It started in the early morning as Crabby Old Lady was brushing her hair. Although she has been trying to ignore it, there is no denying that the top of her head is looking remarkably like a balding man's bad comb over. More about that later.
Crabby's minor morning chore was to clean the microwave which had become shmutzy enough to cause some guilt. No big deal, right? When she was washing the revolving glass platter, it slipped and crashed, broken pieces clattering in the sink. At least it wasn't the floor.
Okay, shit happens. But where to buy a replacement? Fifteen minutes on the internet turned up a bunch of them for (would you believe?) $35 or $40! Then Crabby found some at a local store – well, local if 20-odd miles counts.
She was halfway there before she realized she'd probably spend as much or more in gas as on shipping charges if she'd purchased it online. Oh, well. Too late.
Home again, Crabby cleaned the microwave, washed the new platter – very carefully - and was, two hours after she had begun, pleased with her spotless microwave.
But now the glass cooktop, in comparison, needed work. Might as well clean the whole damned kitchen.
This trendy kitchen stuff isn't all its cracked up to be. A glass stove top is amazingly difficult to keep clean. They are always, always streaked unless you use a special cleaner and buff with paper towels – cloth towels just don't do it.
Once that was finished, Crabby decided the granite countertop (not her choice; it came with the place) could use a thorough wipedown. Take a look at the pattern on this counter:
It's attractive enough, but the colors mean spills are invisible so if Crabby misses a spot when she's cleaning up after a meal, a few hours later or the next day, her hand lands in a sticky spot. Ew.
And, like the cooktop, it's nearly impossible to keep from streaking. It is a mystery to Crabby how streaks are visible but not a spot of spilled jam or salad dressing. She deeply misses her New York City butcher block counter.
Once the kitchen was tidied, Crabby got back to what she'd been thinking about all morning as she cleaned - her creeping baldness. Another look in the mirror was alarming. It's not just the top of her head; the crown is equally thin and it has been getting worse.
Apparently, Crabby comes by this baldness genetically. Her mother's hair was down to baby-fine wisps by the time she died at 75 and her grandmother was completely bald long before she died at age 92.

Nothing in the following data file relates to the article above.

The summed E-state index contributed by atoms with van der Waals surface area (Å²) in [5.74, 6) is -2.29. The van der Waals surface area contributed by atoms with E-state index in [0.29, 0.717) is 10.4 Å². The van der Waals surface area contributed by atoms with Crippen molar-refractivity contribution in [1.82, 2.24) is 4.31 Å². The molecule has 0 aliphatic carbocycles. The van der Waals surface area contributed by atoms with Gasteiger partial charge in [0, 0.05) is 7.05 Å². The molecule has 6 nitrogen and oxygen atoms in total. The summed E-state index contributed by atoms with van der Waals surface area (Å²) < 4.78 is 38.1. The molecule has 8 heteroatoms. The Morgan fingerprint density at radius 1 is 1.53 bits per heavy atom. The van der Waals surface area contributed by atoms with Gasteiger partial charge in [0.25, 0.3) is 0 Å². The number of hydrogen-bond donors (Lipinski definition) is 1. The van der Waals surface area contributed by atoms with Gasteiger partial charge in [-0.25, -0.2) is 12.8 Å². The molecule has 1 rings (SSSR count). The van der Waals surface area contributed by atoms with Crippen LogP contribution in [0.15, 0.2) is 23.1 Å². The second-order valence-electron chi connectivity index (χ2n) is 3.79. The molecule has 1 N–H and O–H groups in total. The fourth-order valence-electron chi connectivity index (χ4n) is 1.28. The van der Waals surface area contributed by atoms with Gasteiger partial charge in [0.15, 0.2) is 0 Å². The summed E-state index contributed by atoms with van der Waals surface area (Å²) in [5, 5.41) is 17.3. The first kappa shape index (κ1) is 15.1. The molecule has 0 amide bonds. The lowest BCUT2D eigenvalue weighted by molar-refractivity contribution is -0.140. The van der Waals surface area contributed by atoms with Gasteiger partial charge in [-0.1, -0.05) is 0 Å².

A few years ago, Crabby spent a couple of days educating herself about female baldness. No matter what anyone tells you, unless your baldness is due to illness or medical treatment such as chemotherapy, there is no cure. Nothing regrows hair.
A shorter haircut will only make the baldness more evident and doesn't allow Crabby to pin up her hair which covers her crown if not the front of her head.
Embracing baldness is not an option. Crabby is not Grace Jones or Sinead O'Connor or Demi Moore in G.I. Jane. Plus, shaving her head makes a statement that does not align with who Crabby thinks she is and the thought of the reactions it would cause for the rest of her life is both tiresome and boring.
The only other solution Crabby can find is a wig or hats or scarves which could be mixed as the mood strikes so Crabby spent more than two hours yesterday checking out hundreds of photos of wigs online. Almost all of them look like wigs. More acceptable ones are styled for much younger women intent on looking sexy. And there are few choices - suitable or not - in gray.
Now if Crabby Old Lady had the courage of her convictions about aging, she would take her cue from Gloria Steinem (who said seven years ago, "This is what 70 looks like") and go about her life with her thin spots hanging out. Crabby, to her chagrin, is not yet that free of vanity.
So here she sits on Thursday evening, thoroughly annoyed with herself writing a blog post she doesn't like but, at least, with a clean kitchen - the last being the best she can say for her day.
There is no new story at The Elder Storytelling Place today. Publication will resume on Monday